Winter 2017

Inside This Issue


Message from the Chair

2016 was a year of unprecedented accomplishment for the Landmarks Preservation Commission. On the landmark designation front, after an efficient and transparent public process, the agency cleared a 50-year backlog of properties on the Commission's calendar within 18 months; and our Greater East Midtown Initiative was a successful example of planning and preservation working in concert to ensure that the future of our city includes the best of our past.

Our Preservation Department issued nearly 14,000 permits for work at landmark sites- a record number for a single year. The agency also launched a number of important public access tools including our Discover NYC Landmarks Map, which allows users to search for and obtain valuable information about designated sites; the Permit Application Search, which gives all New Yorkers access to the status of applications under review by LPC; and a dedicated website for our City's archaeological treasures.

2017 promises to be equally productive. On January 17th, the Commission voted to protect the United Nations Plaza First Floor Interiors, including the Ambassador Grill and Lobby. The agency also plans to hold a vote on whether to designate the interior of one of the most famous hotels in the world- the Waldorf Astoria. We also had a recent legal victory in the demolition-by-neglect-case of the Manee-Seguine House on Staten Island, which ensures that the 17th-century house will be repaired.

It is now more important than ever to ensure that the dynamism and diversity of our city is protected, and this extends to our built environment. To this end, the Commission will continue working to identify potential landmarks in areas underrepresented by designations. I welcome your feedback as we work to fulfill LPC's mission of protecting New York City's historic treasures.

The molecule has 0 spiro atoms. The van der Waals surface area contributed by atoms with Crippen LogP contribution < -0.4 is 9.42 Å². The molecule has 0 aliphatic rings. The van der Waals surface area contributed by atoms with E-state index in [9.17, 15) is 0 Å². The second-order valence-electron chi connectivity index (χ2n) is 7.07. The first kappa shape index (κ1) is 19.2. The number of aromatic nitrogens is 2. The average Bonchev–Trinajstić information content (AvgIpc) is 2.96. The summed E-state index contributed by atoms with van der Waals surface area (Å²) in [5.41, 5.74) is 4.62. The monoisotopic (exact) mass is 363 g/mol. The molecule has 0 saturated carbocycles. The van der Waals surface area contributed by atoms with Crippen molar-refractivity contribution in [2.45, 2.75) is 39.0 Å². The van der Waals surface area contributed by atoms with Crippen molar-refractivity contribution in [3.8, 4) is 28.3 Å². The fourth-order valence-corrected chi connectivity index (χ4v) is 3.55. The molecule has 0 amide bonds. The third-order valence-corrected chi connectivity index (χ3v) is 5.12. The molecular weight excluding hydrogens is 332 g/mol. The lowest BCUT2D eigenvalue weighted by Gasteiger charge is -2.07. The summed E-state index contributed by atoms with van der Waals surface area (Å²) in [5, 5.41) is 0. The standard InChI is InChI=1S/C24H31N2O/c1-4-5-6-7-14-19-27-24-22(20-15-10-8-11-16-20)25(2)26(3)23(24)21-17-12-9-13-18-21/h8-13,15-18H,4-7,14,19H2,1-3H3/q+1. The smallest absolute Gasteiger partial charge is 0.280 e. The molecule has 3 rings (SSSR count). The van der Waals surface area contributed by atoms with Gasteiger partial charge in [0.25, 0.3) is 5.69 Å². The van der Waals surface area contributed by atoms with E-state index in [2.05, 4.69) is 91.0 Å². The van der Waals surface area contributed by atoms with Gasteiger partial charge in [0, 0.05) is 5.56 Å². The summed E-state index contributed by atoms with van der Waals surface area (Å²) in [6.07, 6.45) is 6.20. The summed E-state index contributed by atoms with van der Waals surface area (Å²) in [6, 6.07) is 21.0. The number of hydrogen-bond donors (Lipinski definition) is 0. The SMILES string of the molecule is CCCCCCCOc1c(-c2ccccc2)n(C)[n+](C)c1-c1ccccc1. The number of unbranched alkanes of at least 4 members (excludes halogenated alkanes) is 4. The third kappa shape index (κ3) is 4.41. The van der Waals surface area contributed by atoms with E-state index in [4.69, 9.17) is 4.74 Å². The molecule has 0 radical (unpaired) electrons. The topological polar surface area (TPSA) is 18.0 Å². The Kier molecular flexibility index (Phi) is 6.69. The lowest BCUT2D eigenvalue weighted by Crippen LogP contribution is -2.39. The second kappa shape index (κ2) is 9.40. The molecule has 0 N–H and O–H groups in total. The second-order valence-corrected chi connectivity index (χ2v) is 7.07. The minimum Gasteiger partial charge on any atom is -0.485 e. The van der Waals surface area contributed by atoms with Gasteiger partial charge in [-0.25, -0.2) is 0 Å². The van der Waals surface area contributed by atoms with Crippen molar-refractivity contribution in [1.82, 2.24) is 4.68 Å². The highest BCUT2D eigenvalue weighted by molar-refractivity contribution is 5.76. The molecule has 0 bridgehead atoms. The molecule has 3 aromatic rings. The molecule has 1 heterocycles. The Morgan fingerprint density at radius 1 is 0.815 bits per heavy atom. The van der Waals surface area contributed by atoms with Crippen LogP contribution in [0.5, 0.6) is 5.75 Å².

Meenakshi Srinivasan

Introducing LPC's New Director of Research

LPC welcomes Kate Lemos McHale as the agency's Director of Research. Kate comes to us with over 15 years of experience in historic preservation and architectural history in New York City, including 12 years at Beyer Blinder Belle (BBB), where as a Senior Associate and Director of Architectural Research she researched and interpreted the historical, architectural and cultural context of buildings to inform the firm's design, planning and preservation projects. Additionally, Kate has taught classes in Historic Preservation at Pratt Institute's School of Continued and Professional Studies for many years, and has authored several lectures and publications, most notably the architectural monograph, Carrere & Hastings Architects, and various articles on historic preservation. She received a Bachelor of Art in Architectural Studies from Brown University and a Master of Science in Historic Preservation from Columbia University.


LPC Successfully Cuts Through Backlog

On December 13, 2016, the Landmarks Commission successfully concluded its Backlog Initiative. Decisions were based upon extensive public outreach and research by the agency during an 18-month period. The Commission held four Special Hearings on the backlog in the Fall of 2015, giving the public an opportunity to testify and submit information on the calendared properties. In addition to the documents already in LPC files and made available online, the Commissioners heard nearly 12 hours of verbal testimony from more than 300 speakers and received additional written testimony submitted by the public.

Items prioritized for designation were brought before the Commission for votes on April 12, 2016; June 28, 2016; August 9, 2016; and December 13, 2016. Commission votes resulted in 27 designated New York City Landmarks. Find out more about the sites protected through the Backlog Initiative.


Ambassador Grill and Lobby Youngest NYC Interior Landmark